American Academy of Emergency Medicine

Position Statement on Admission Orders

The AAEM Board of Directors accepted the following Position Statement on Admission Orders on November 13, 2001. Supplemental information on this position statement is included below.

WHEREAS typical emergency physicians do not provide practice inpatient medicine;

WHEREAS admitted patients benefit by one primary physician orchestrating a treatment plan and by these orders being scrutinized by the nurse that will initiate those orders;

WHEREAS emergency department nurses, due to increasing patient volumes and nurse shortages, rarely have sufficient time to transcribe admitting orders;

WHEREAS there is often a time interval between admission and the admitting physician writing or relaying hospital inpatient admission orders;

WHEREAS patient treatment should be a continuous process despite any time gap between admission and completion of hospital inpatient admission orders;

Therefore be it resolved that the American Academy of Emergency Medicine believes that, in the interest of patient care, hospital inpatient admission orders should be formulated by the admitting physician and relayed directly to the primary inpatient nurse who will care for the patient.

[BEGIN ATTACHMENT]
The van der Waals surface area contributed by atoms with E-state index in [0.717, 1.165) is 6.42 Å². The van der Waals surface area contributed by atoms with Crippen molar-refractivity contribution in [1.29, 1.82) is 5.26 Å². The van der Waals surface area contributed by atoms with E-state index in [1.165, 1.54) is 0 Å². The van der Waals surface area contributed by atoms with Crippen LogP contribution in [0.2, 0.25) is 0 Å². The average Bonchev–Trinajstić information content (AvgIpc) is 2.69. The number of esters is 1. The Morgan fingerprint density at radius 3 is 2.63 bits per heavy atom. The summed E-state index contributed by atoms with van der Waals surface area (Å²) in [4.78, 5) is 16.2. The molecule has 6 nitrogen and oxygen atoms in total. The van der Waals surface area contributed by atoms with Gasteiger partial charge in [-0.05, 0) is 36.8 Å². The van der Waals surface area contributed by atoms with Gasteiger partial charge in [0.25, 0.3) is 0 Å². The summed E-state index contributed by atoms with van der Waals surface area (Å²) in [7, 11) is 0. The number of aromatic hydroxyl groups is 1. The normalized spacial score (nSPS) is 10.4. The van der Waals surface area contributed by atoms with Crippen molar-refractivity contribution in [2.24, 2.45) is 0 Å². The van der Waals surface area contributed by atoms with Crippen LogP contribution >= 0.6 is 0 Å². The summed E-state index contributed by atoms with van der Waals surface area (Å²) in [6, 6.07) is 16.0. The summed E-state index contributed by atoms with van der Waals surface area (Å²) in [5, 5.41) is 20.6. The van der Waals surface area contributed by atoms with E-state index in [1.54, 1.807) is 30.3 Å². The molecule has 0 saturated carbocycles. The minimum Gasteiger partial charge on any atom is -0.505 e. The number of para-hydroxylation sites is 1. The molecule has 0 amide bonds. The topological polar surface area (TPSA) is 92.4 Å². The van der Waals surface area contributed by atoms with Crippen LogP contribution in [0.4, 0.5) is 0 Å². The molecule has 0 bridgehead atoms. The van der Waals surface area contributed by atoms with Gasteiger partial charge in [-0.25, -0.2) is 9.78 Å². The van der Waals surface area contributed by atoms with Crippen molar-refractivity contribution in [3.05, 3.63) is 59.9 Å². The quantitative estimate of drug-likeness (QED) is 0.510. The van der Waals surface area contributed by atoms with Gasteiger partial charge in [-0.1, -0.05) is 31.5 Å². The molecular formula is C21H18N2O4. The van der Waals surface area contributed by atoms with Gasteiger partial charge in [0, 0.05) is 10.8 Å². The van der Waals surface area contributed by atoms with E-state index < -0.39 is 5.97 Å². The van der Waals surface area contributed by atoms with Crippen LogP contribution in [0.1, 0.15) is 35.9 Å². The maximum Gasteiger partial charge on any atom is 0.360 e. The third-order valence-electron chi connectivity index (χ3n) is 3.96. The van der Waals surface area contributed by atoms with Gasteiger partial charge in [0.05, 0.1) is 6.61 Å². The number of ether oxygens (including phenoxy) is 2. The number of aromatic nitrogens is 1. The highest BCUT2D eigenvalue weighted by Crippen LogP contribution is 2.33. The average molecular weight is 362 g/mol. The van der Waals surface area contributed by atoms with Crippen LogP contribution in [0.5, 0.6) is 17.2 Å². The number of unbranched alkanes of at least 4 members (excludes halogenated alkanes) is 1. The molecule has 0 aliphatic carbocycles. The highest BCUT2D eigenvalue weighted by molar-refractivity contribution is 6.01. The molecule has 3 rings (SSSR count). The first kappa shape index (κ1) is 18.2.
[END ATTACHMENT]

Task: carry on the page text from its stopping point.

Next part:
The Academy believes that it is acceptable for emergency physicians to write Holding Orders, which define any necessary treatment and assessment parameters required in the interval until completion of admission orders.

The Academy encourages hospitals to create policy that ensures a short interval for completion of inpatient admission orders.

Supplemental Information
Example of Holding Orders

Admit Type

  • Unit/ward

  • Status (e.g., observation, full)

  • Diagnoses

  • Isolation (if necessary)

Responsible Parties

  • Attending

  • Resident Service

  • Consultants

"Status Quo" Parameters

  • Activity (e.g., bedrest or BRPs with assistance)

  • NPO (motivates nurse to get further orders)

  • Ventilator settings/Supplemental O2 (if necessary)

  • Saline lock or IVFs (fluid/rate)

  • Medications (drip rates)

  • Vitals per unit routine (can include special assessments like neuro checks)

"On-notice" Directives

  • Notify resident service/admitting attending upon arrival to floor

  • Notify resident service/admitting attending if any abnormal vital sign/other condition change

  • Call hospital medical director if full admission orders not written with 4 hours

  • Above orders are limited to a 4 hour time period